The communist idea or “hypothesis” is then placed beyond empirical refutation. “The eternal idea of the [Chinese] Cultural revolution survives its defeat in socio-historical reality,” insists Zizek, while for Badiou, “failure is nothing more than the history of the proof of the hypothesis.” Under scrutiny, it becomes clear that we are not dealing with a communist “hypothesis” at all—that would involve testing and the possibility of falsification—but rather a communist dogma, and the relation of the new communists to that dogma is fundamentally religious, marked by piety and faith, and not at all critical.One of the threats posed to those of us who still believe in individual freedom and liberal democracy is that the advocates of new communism want to move the doctrine beyond the table talk of faculty-lounge blowhards, and into the streets and the halls of government.
The democratic socialist Eduard Bernstein issued a warning at the turn of the nineteenth century to his fellow Marxists. The danger of a “truly miraculous belief in the creative power of force,” he prophesied, is that you begin by doing violence to reality in theory, and end by doing violence to people in practice. What distinguishes the new communism is that its leading partisans are fully aware of that potential...and embrace its strategy. As Zizek puts it:Idle boast? Johnson doesn’t think so.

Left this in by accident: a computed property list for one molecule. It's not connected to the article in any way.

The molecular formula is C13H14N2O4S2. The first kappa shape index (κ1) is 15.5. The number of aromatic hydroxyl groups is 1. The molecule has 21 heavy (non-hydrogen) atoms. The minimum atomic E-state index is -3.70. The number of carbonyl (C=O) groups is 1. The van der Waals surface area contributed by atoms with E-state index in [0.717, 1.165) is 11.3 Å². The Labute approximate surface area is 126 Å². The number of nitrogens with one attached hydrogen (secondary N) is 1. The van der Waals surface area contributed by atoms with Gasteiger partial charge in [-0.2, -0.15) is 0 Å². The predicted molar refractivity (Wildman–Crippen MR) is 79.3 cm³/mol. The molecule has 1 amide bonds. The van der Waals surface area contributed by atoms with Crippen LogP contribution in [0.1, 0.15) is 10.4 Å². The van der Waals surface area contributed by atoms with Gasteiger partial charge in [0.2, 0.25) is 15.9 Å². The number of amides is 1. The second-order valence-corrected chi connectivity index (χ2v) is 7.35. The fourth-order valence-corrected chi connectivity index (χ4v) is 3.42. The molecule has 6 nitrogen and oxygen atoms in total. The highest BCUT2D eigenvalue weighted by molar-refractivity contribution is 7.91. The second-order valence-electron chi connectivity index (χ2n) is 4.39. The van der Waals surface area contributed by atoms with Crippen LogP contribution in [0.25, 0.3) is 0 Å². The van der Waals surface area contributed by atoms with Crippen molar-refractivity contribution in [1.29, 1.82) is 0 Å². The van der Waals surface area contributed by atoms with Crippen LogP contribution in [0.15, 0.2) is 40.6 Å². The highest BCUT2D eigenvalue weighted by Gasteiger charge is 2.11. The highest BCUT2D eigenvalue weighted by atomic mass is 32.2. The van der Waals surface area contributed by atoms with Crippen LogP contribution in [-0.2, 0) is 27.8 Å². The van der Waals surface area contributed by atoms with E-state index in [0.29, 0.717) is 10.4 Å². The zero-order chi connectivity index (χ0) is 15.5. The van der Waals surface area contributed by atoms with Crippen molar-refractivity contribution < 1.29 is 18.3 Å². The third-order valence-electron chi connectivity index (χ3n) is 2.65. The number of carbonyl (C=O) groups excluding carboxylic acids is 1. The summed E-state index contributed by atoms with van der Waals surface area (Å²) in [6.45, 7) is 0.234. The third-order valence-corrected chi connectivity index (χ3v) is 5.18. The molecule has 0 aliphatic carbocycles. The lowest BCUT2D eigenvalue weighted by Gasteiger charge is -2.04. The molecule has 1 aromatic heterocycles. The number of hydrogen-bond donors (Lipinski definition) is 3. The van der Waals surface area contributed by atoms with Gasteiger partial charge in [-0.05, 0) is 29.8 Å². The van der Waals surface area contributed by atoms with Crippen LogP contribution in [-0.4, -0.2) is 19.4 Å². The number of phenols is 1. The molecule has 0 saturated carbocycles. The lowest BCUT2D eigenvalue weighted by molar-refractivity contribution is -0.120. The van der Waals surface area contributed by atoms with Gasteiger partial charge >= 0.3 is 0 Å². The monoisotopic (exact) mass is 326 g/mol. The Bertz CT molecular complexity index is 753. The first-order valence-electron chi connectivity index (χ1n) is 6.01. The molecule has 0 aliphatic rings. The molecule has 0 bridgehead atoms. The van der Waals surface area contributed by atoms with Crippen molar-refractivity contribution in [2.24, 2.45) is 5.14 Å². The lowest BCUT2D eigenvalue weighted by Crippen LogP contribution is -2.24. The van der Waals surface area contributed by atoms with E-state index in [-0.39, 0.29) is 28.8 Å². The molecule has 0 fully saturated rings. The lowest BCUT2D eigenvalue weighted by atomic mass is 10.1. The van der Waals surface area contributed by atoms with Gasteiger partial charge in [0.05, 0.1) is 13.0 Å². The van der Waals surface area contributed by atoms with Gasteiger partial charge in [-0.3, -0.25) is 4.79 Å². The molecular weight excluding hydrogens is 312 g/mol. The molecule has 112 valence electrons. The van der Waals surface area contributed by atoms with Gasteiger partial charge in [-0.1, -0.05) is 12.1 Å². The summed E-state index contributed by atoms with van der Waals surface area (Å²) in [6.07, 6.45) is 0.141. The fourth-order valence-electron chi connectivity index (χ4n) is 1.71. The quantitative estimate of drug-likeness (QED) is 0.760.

"The only 'realistic' prospect is to ground a new political universality by opting for the impossible, fully assuming the place of the exception, with no taboos, no a priori norms ('human rights,' 'democracy'), respect for which would prevent us from 'resignifying' terror, the ruthless exercise of power, the spirit of sacrifice...if this radical choice is decried by some bleeding-heart liberals as Linksfaschismus [left-wing fascism], so be it!"
This flirtation with the notion of left-fascism helps explain why the new communism needs to be taken seriously. Communism itself, of course, is dead. But when Zizek recommends the “insight” of the 1970s Baader-Meinhof gang that “in an epoch in which the masses are totally immersed in capitalist torpor...only a resort to the real Raw of direct violence...can awaken them,” we should be concerned. Recent history tells us that authoritarian philosophical and political ideas can still find their way to the streets in advanced capitalist societies. The new communist ideas might yet connect with the young, the angry, and the idealistic who are confronted by a profound economic crisis in the context of an exhausted social democracy and a self-loathing intellectual culture. Tempting as it is, we can’t afford to just shake our heads at the new communism and pass on by.Nor, in my opinion, can we ignore the possibility that cagier philosophes might avoid, altogether, the stale and needlessly provocative Bolshevik rhetoric of the new communists, yet weave the doctrine’s basic assumptions into the fabric of society in such an insidious way that one day we all wake up to find out that many of our basic freedoms are simply…gone.
You have been warned.